Monday, August 9, 2010

About that UCIA Crap Sandwich

The Union County Improvement Authority's $45 million renewable energy program has been received with open arms by some municipalities, including Linden, and various other public entities scattered throughout Union County with little or no question.  Others, such as Summit and Cranford, have not yet committed to the project, citing the need for more information.

Other NJ public agencies have initiated their own solar panel programs which not only supply lower-cost utilities, but enable those entities to directly sell their own Solar Renewable Energy Credits (SREC's).

The Township of Verona is one.  See Verona Environmental Commission website here.

From the Verona website:

"SRECs sold by Verona

So far Verona’s three systems have produced a total of 102,461 kilowatt hours and saved 174,184 carbon units, or 87 tons of CO2.
  • During the 2007-2008 energy year, which runs from June to May, Verona sold SRECs at $262.50.
  • During the 2008-2009 year, we are getting $600 per SREC."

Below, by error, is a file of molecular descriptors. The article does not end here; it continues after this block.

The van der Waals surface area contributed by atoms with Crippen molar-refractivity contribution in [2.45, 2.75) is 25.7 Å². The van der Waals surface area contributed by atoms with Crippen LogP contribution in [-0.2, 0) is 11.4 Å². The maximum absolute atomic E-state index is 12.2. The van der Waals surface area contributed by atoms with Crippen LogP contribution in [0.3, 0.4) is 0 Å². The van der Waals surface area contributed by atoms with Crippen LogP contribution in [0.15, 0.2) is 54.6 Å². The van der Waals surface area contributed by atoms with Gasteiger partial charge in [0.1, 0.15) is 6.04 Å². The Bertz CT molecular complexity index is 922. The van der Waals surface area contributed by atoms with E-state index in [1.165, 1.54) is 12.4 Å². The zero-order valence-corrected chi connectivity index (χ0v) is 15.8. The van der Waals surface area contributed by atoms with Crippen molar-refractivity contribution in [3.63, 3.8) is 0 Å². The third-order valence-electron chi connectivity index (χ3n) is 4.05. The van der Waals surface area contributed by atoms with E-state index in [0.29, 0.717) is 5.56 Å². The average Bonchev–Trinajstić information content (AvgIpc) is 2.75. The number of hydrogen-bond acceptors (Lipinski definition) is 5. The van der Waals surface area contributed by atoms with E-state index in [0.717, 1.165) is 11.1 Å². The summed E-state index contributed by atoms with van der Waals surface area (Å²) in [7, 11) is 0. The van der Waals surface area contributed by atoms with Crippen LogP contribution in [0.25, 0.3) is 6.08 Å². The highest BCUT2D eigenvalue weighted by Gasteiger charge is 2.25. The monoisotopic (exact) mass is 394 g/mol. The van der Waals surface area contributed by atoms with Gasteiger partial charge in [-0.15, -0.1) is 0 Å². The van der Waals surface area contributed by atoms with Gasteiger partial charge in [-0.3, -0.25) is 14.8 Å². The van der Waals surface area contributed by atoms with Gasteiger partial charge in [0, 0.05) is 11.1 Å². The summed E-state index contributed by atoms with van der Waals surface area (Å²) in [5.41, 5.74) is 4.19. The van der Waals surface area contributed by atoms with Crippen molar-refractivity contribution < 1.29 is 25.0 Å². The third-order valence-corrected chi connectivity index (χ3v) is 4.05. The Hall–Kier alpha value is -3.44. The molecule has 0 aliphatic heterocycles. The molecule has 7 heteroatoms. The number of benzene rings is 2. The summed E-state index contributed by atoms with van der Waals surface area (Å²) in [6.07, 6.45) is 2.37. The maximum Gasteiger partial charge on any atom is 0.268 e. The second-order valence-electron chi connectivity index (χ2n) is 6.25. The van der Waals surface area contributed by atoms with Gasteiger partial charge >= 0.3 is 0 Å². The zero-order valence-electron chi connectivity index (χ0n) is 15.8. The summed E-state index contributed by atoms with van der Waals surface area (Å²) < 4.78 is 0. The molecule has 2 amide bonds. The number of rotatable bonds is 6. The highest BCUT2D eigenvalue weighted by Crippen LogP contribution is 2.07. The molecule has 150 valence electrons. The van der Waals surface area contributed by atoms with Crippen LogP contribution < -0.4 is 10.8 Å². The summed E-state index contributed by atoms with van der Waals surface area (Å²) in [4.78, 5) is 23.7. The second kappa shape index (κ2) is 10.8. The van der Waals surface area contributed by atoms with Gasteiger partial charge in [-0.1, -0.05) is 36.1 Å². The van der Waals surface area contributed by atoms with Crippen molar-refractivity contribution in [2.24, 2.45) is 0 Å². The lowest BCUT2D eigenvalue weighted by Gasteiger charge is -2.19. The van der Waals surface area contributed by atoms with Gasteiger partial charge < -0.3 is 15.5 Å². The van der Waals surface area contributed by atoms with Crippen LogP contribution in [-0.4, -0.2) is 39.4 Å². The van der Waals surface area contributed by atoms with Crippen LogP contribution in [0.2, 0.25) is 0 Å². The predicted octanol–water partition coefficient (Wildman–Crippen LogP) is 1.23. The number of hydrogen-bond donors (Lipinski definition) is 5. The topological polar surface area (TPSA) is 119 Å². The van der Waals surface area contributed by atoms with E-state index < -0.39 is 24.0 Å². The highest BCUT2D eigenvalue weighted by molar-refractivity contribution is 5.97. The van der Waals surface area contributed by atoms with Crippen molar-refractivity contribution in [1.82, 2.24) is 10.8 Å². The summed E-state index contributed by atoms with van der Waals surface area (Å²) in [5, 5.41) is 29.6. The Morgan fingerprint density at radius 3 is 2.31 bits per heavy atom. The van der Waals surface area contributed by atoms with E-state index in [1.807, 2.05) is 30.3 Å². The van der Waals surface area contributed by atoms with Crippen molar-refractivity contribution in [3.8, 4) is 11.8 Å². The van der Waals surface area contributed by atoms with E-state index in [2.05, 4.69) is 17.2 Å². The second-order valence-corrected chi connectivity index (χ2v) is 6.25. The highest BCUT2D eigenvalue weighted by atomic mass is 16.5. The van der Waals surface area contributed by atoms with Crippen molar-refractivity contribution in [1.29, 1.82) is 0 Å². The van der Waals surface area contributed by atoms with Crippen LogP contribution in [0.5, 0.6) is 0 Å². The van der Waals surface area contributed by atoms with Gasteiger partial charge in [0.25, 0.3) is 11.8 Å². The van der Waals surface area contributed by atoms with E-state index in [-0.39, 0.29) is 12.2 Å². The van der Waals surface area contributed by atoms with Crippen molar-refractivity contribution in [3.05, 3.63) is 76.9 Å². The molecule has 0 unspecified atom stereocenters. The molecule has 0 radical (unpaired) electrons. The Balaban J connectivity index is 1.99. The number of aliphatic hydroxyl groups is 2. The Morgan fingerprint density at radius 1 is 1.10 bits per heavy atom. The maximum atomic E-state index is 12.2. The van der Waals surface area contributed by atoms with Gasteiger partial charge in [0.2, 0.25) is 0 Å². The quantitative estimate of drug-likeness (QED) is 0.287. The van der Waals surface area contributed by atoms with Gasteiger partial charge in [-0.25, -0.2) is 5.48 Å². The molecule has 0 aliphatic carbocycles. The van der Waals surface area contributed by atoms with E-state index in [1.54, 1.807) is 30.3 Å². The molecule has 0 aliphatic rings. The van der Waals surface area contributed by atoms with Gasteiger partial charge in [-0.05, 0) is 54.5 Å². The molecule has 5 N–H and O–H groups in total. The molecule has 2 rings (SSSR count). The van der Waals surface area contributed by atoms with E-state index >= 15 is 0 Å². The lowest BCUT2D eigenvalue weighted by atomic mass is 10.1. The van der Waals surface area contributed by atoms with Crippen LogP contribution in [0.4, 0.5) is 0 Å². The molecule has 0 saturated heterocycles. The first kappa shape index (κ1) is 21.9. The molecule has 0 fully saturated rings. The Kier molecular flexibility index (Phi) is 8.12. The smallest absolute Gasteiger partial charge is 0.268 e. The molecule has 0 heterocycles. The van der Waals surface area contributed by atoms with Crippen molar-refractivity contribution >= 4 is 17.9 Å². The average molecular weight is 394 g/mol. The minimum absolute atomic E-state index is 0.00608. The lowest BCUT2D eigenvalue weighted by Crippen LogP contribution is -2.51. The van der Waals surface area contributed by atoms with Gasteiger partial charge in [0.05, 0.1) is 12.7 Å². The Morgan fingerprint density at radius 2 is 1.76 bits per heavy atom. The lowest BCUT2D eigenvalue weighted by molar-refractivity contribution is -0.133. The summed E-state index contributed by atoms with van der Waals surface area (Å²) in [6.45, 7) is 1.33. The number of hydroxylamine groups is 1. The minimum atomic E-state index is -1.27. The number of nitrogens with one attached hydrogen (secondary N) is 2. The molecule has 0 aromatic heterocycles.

According to this article, Verona is currently earning $75,000 a year from the sale of its SREC's.

What Linden and the other participating public agencies have been promised for joining the program is the right to purchase energy at reduced rates, with the vendor being responsible for repayment of the bond.  The DeCotiis lawyer, in this video clip, states that the energy must be sold at 25% below market rate to the participants. I have not come across any information as to how much of the captured energy will be available for purchase.

It appears that SREC's are a valuable commodity.  It is estimated for the energy year 2011, SREC's will trade in the $620 to $640 range.  See here for more energy info. Who knows?  Maybe the SREC's are worth as much or even more than the price of the reduced energy.  I contacted Verona, but was unable to secure that information.

Would the participants benefit by investing in its own solar panel programs where not only would lower energy costs be available, but the ability to sell these valuable SREC's? That's one issue that perhaps the other towns are looking into.  Someone should.

Besides the failed UCIA projects in Linden, it's no comfort that Mary Jane Cooper, New Jersey’s first Inspector General, in her report on the failed Encap project, stated:

"EnCap and its attorney, the Teaneck-based DeCotiis firm, misled the state about key elements of the project."

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